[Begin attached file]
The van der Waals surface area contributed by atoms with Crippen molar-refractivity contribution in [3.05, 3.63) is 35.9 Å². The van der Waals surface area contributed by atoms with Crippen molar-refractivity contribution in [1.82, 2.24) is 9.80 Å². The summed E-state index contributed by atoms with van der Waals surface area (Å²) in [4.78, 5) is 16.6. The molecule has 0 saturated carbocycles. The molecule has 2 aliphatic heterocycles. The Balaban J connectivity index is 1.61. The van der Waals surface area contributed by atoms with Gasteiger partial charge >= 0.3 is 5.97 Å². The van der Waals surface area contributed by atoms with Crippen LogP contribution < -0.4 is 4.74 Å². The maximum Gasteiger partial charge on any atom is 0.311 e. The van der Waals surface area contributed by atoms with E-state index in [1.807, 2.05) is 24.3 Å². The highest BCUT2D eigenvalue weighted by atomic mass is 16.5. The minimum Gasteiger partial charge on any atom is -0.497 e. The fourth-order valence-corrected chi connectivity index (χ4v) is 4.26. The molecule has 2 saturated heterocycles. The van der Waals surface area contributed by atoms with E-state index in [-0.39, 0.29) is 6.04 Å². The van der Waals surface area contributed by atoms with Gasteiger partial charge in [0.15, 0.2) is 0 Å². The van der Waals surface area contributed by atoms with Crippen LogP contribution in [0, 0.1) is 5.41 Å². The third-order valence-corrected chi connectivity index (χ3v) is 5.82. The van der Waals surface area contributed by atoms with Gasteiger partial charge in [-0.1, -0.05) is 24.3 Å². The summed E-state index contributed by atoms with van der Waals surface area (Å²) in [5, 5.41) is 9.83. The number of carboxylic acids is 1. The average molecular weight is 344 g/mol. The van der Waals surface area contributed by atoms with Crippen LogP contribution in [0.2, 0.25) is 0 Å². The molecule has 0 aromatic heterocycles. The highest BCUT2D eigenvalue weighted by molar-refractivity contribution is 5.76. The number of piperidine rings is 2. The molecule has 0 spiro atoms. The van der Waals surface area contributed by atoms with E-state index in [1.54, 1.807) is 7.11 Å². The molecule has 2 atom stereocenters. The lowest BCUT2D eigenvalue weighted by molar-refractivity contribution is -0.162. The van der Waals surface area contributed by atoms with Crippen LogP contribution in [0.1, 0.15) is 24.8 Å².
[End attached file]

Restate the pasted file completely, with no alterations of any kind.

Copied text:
The van der Waals surface area contributed by atoms with Crippen molar-refractivity contribution in [3.05, 3.63) is 35.9 Å². The van der Waals surface area contributed by atoms with Crippen molar-refractivity contribution in [1.82, 2.24) is 9.80 Å². The summed E-state index contributed by atoms with van der Waals surface area (Å²) in [4.78, 5) is 16.6. The molecule has 0 saturated carbocycles. The molecule has 2 aliphatic heterocycles. The Balaban J connectivity index is 1.61. The van der Waals surface area contributed by atoms with Gasteiger partial charge >= 0.3 is 5.97 Å². The van der Waals surface area contributed by atoms with Crippen LogP contribution < -0.4 is 4.74 Å². The maximum Gasteiger partial charge on any atom is 0.311 e. The van der Waals surface area contributed by atoms with E-state index in [1.807, 2.05) is 24.3 Å². The highest BCUT2D eigenvalue weighted by atomic mass is 16.5. The minimum Gasteiger partial charge on any atom is -0.497 e. The fourth-order valence-corrected chi connectivity index (χ4v) is 4.26. The molecule has 2 saturated heterocycles. The van der Waals surface area contributed by atoms with E-state index in [-0.39, 0.29) is 6.04 Å². The van der Waals surface area contributed by atoms with Gasteiger partial charge in [0.15, 0.2) is 0 Å². The van der Waals surface area contributed by atoms with Crippen LogP contribution in [0, 0.1) is 5.41 Å². The third-order valence-corrected chi connectivity index (χ3v) is 5.82. The van der Waals surface area contributed by atoms with Gasteiger partial charge in [-0.1, -0.05) is 24.3 Å². The summed E-state index contributed by atoms with van der Waals surface area (Å²) in [5, 5.41) is 9.83. The number of carboxylic acids is 1. The average molecular weight is 344 g/mol. The van der Waals surface area contributed by atoms with Crippen LogP contribution in [0.2, 0.25) is 0 Å². The molecule has 0 aromatic heterocycles. The highest BCUT2D eigenvalue weighted by molar-refractivity contribution is 5.76. The number of piperidine rings is 2. The molecule has 0 spiro atoms. The van der Waals surface area contributed by atoms with E-state index in [1.54, 1.807) is 7.11 Å². The molecule has 2 atom stereocenters. The lowest BCUT2D eigenvalue weighted by molar-refractivity contribution is -0.162. The van der Waals surface area contributed by atoms with Crippen LogP contribution in [0.1, 0.15) is 24.8 Å².